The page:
Riverton liquor dealers, from right, Ricci Larsen of the Time Out Lounge, Randy Archer of The Back Bar and Jason Hawk from Bar Ten were three of nine liquor dealers at Thursday’s meeting. (Ernie Over photo) 

(Riverton, Wyo.) – Riverton Liquor Dealers said Thursday they believe efforts to monitor their businesses are misguided and miss the main problem. In a presentation to the Fremont County Prevention Organization and Police Chief Mike Broadhead on Thursday, spokeswoman Ricci Larsen read from a prepared statement.

“We believe that we do have a problem in this town with the habitual alcoholics in the park and on the rails to trails. We feel as a group that this is where your focus should be directed,” she said. “If the bars and liquor stores are getting a bad reputation in this town, it is because we are never recognized for the good things that we do.”

As a start, Larsen suggested that the businesses who pass the RPD sting operations be given credit, and not just list those who received citations for selling to underage persons. She also suggested that an advertising campaign be launched “that says we do have a low DUI rate.” She also said that businesses who have their staff trained in the TIPS program be given credit.”We as bar owners and liquor dealers are doing a good job at self monitoring. Most keep a daily journal for any incidents,” she said. “The police department is also keeping a close eye on us and we have faith that they are doing their jobs to ensure that we do ours.”

The issue of instituting a “check list” system for rating bars and liquor dealers gained some traction through the work of the Solutions Committee, and that recommendation was forwarded to the city council for discussion. No action has yet been taken by the council.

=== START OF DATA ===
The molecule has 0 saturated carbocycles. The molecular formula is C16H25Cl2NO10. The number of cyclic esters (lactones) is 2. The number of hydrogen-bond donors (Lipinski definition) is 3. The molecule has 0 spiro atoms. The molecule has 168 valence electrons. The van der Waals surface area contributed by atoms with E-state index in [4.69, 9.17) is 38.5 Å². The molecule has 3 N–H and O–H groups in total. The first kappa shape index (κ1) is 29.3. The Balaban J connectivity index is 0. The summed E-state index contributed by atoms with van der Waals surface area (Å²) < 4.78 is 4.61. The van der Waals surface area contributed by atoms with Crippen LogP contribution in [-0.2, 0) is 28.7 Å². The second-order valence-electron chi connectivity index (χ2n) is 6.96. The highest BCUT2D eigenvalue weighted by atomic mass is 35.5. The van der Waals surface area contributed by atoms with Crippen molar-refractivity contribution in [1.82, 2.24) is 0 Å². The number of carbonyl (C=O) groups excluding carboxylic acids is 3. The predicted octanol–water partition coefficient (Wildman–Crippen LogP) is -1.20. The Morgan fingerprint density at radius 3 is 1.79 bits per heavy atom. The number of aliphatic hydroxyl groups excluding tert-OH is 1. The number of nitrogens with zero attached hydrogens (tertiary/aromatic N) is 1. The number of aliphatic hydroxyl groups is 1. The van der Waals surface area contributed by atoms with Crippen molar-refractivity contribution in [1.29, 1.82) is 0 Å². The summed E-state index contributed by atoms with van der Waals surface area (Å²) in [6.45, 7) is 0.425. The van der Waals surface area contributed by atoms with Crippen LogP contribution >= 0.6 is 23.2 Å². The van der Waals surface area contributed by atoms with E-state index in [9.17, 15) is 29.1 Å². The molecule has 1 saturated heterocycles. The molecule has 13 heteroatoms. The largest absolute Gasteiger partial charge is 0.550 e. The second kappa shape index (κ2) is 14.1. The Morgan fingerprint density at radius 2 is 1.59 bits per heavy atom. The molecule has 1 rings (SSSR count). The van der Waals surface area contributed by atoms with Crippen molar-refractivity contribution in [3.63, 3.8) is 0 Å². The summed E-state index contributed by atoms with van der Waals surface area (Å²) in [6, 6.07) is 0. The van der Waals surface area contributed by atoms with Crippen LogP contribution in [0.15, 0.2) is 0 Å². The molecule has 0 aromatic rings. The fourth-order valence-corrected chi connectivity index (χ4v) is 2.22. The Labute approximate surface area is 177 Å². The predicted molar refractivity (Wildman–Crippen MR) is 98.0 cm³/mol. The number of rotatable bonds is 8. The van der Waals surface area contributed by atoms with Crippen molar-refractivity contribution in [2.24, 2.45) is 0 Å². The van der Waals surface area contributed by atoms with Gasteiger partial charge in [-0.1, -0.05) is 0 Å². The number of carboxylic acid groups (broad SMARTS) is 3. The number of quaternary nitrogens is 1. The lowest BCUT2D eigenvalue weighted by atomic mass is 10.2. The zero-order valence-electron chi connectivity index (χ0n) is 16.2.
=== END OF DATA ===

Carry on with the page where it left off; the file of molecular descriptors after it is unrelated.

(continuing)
Community Prevention Professsional Kelly Rees said such a list or scoring systems were in place and working in such locations as Gillette, Laramie and Casper, and the local check list was patterned after the existing ones in those communities. Rees pointed out that the most important substance abuse issue facing Fremont County was alcohol.

In the Community Attitudes toward Alcohol Use and Abuse report, 71 percent of 367 responses said alcohol was the biggest problem. Methamphetamine was ranked second in that survey with 76 responses, or 20 percent.

“We don’t feel any checklist is to anyone’s benefit,” Larsen said. “We want to help you take this in a positive direction.”

Rees said she appreciated the input. “It is good to know where you stand, and I hope you continue to sit down as an association,” she said.

Broadhead said the goals of the liquor dealers and the police department “are not necessarily the same.” He said the liquor establishments are focusing on their business while police officers are investigating possible crimes. “Those are not mutually agreeable goals.”

At the conclusion of the meeting, the bar owners, after receiving assurances that their calls to police would not be used against them, seemed to agree that they would call police sooner if a problem developed inside their business. “If it’s not a black mark against us, we’d be more than willing,” Larsen said.